The 2nd Year of Grief - How to Empower Yourself and Others

At work, the emotional rawness of the 2nd year can be a particularly difficult issue. Systems are in place to give bereavement leave during the initial stages of loss. Understanding of how to support a griever or trauma victim are really based on issues being within the first 6 months or less. I've started speaking at human resources organizations and other businesses to help them understand how to empower themselves and their staff for the long term, not just the first few months.

Two quick points before we dive in:

1) The stages of grief are not to be taken literally. They are tools to be used to give you an idea of what you or someone you know might feel. Also, they can be felt all at once, at one time, or in any mixture. There is no one path. It is personal to you, just like a fingerprint is.

2) The 1st year of grief is NOT the hardest. The firsts aren't usually the most painful (sorry). I sometimes hate even telling anyone that because it means I just freak them out. Don't freak out. Be kind to yourself and give yourself time, grace and space. The only way is through.

The 2nd year of grief can be the hardest emotionally for a griever, especially at work, but no one talks about it.

So many people who have lost someone, something, or gone through trauma are unexpectedly hit by a brunt of emotion the 2nd year of a loss. They feel like they have some how "grieved wrong" or even worse, friends, family, supervisors and co-workers suggest that they should be farther along. This judgement from themselves and others leads to hiding their feelings of grief, delaying the process even further. It can even cause physical symptoms.

Why is the 2nd year the hardest for most people? We spent the majority of the time on our first year going through the motions, consoling others, working to avoid our pain, and doing all the paperwork. We have a protective covering of shock surrounding our brains as we move through this first year.When we get to the second year, that protective sheath comes off, we suddenly grasp that we still have to keep going, and that we can *feel* things more intensely. We can't work to avoid the pain anymore, either, it's going to come out in some way or another.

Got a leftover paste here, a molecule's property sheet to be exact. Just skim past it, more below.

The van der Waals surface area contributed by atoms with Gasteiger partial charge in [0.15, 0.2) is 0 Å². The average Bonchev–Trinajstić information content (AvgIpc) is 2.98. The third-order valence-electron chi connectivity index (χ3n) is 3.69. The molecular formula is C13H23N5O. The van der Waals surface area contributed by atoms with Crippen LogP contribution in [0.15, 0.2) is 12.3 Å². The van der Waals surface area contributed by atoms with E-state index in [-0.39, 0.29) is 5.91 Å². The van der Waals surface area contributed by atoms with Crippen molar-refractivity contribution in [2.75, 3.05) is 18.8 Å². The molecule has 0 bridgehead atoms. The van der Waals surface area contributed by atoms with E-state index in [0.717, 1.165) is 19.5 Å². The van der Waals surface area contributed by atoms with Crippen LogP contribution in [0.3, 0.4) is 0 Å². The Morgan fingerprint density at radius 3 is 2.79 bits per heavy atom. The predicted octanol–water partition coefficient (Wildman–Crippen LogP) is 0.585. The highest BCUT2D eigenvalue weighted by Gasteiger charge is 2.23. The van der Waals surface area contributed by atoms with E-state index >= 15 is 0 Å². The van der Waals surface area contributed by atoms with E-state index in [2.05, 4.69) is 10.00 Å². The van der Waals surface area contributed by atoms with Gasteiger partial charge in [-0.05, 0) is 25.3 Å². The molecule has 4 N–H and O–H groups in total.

This creates all kinds of unclear expectation when we are trying to hold down a job, or when our friends can't seem to figure out why we start dating so early, but suddenly don't want to date now. We suddenly put our wedding rings back on. Or put photos back up. Or start crying on the 2nd {insert holiday here} without someone, when we were all smiles the year before.

Our bosses are confused as to why we are having performance issues when our leave was already taken to grieve. Shouldn't brain fog have happened the year before? Why can't we leave those feelings at home? If we work at home, well, that's even harder. Our co-workers don't know how to talk to us about what is going on. We suddenly have unexplained health issues that usually start with "autoimmune".

We're confused as to why things hurt so much more now that at the beginning.

We feel silly saying we need help or more time to process these losses. Heck - we may not even know we need to still process loss. We feel weak and not worthy of our jobs. It spirals into judgement and questioning as to why we did not get through these feelings the year before.

The convergence of our own expectations, society's expectations, and the need to keep being productive at work can lead to miscommunications that are well intentioned attempts to help

So how do we communicate our needs and support? Have a 2 way conversation that acknowledges the pain of the 2nd or subsequent years. Don't wait until things become an issue. Encourage time to recuperate near the anniversary or after. Hold workshops for supervisors on ways to support grieving co-workers, and what signs to look for (hey - I'm available!).

Most of all - remember through all of this, you are human.

Grief at Work: Time Grace Space is my short talk from DisruptHR that talks about the 2nd year of grief. I hope it helps you help yourself or someone else:

Please share this article on social or via email if you know someone who needs to hear it! And definitely contact me if you believe your office or organization would benefit from this talk or one like it. I love helping navigate the hard parts of loss.

So what do YOU think?

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